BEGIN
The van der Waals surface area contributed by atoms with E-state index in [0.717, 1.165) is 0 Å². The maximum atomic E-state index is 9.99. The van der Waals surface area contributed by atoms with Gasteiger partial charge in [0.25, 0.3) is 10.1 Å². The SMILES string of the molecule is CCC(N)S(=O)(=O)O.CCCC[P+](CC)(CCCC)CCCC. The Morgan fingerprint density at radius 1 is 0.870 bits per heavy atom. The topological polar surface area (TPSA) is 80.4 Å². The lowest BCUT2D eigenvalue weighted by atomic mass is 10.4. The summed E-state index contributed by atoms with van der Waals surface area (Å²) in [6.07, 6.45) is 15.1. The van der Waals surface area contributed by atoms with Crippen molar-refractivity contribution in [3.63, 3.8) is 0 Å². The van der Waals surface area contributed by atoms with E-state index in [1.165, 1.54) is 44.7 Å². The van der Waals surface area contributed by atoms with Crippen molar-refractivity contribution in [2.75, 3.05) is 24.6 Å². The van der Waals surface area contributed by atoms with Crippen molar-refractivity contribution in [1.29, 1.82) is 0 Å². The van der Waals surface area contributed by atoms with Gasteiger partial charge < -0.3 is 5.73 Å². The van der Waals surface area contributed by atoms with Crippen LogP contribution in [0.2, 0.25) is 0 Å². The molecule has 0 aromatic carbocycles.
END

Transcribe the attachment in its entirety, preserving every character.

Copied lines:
The van der Waals surface area contributed by atoms with E-state index in [0.717, 1.165) is 0 Å². The maximum atomic E-state index is 9.99. The van der Waals surface area contributed by atoms with Gasteiger partial charge in [0.25, 0.3) is 10.1 Å². The SMILES string of the molecule is CCC(N)S(=O)(=O)O.CCCC[P+](CC)(CCCC)CCCC. The Morgan fingerprint density at radius 1 is 0.870 bits per heavy atom. The topological polar surface area (TPSA) is 80.4 Å². The lowest BCUT2D eigenvalue weighted by atomic mass is 10.4. The summed E-state index contributed by atoms with van der Waals surface area (Å²) in [6.07, 6.45) is 15.1. The van der Waals surface area contributed by atoms with Crippen molar-refractivity contribution in [3.63, 3.8) is 0 Å². The van der Waals surface area contributed by atoms with E-state index in [1.165, 1.54) is 44.7 Å². The van der Waals surface area contributed by atoms with Crippen molar-refractivity contribution in [2.75, 3.05) is 24.6 Å². The van der Waals surface area contributed by atoms with Crippen molar-refractivity contribution in [1.29, 1.82) is 0 Å². The van der Waals surface area contributed by atoms with Gasteiger partial charge < -0.3 is 5.73 Å². The van der Waals surface area contributed by atoms with Crippen LogP contribution in [0.2, 0.25) is 0 Å². The molecule has 0 aromatic carbocycles.